Brochin Shakes the Tin Cup to Retire Campaign Debt

    The election is over, but the fundraising fever has not abated.

    We’ve seen several invitations for political fundraisers taking place over the next several weeks — and of course, there will be dozens in the first week of January leading up to the start of the General Assembly session and its three-month ban on fundraising activity for state elected officials. One invitation that caught our eye was for outgoing state Sen. James Brochin (D-Baltimore County), who is trying to retire a substantial campaign debt after his unsuccessful bid for county executive.

    The email invitation, with the subject line “Let’s help the man who has helped so many of us,” is for an evening event on Nov. 27 at the home of Yara Cheikh and Firmin DeBrabander. Cheikh is a Towson accountant, political activist and donor. DeBrabander is a philosophy professor at the Maryland Institute and College of Art.

    Among those on the “bipartisan host committee” is Del. Susan L. Aumann (R-Baltimore County), who represents the same district as Brochin and did not seek reelection after 16 years on the job. Aumann, according to campaign finance records, donated $1,000 to Brochin’s campaign this fall. So did state Sen. James C. Rosapepe (D-Prince George’s).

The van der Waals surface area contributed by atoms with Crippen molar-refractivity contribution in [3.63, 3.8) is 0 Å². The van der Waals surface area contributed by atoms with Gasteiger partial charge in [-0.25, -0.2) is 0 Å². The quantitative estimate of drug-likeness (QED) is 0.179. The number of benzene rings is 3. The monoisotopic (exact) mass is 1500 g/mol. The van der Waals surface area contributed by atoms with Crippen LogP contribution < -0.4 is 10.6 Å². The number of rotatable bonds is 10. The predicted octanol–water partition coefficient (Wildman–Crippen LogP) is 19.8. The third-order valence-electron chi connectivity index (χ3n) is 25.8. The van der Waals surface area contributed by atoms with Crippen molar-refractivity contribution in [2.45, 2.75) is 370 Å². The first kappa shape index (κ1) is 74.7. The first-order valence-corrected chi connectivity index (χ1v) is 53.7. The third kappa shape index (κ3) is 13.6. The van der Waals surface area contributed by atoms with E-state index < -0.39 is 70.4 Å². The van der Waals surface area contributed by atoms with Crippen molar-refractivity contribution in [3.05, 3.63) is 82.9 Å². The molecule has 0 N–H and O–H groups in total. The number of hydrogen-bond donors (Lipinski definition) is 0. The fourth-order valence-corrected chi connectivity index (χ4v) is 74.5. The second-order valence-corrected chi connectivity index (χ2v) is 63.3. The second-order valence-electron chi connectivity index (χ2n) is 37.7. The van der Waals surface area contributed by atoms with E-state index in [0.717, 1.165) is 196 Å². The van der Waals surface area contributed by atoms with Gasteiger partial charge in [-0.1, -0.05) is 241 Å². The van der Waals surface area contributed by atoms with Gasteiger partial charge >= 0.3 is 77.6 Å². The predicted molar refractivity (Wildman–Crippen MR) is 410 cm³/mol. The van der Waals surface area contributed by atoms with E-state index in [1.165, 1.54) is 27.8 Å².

Brochin, the invitation says, has “considerable campaign debt of $95,000 from his race for Baltimore County Executive.” Campaign finance records show that he had $10,000 in his campaign account as of late October, and that the debt, originally $95,000, had been whittled down to $83,000. Brochin loaned his campaign $95,000 in the final days of the Democratic primary, which he wound up losing to now-County Executive-elect John A. “Johnny O” Olszewski Jr. by just 17 votes.

    It’s not clear what Brochin plans to do next, but he did cross party lines to endorse Gov. Lawrence J. Hogan Jr. (R), and that could help his job-hunting if he’s looking to stay in government.

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    Josh Kurtz
    Co-founder and Editor Josh Kurtz is the leading chronicler of Maryland politics and government. He began covering the State House in 1995 for The Gazette newspapers, and has been writing about state and local politics ever since. He later became an editor at Roll Call, the Capitol Hill newspaper, and spent eight years at E&E News, an online subscription-only publisher of news websites covering energy and environmental issues. For seven of those years, he led a staff of 20 reporters at E&E Daily, which covers energy and environmental policy on Capitol Hill and in national politics. For 6 1/2 years he wrote a weekly column on state politics for Center Maryland and has written for several other Maryland publications as well. Kurtz has given speeches and appeared on TV and radio shows about Maryland politics through the years.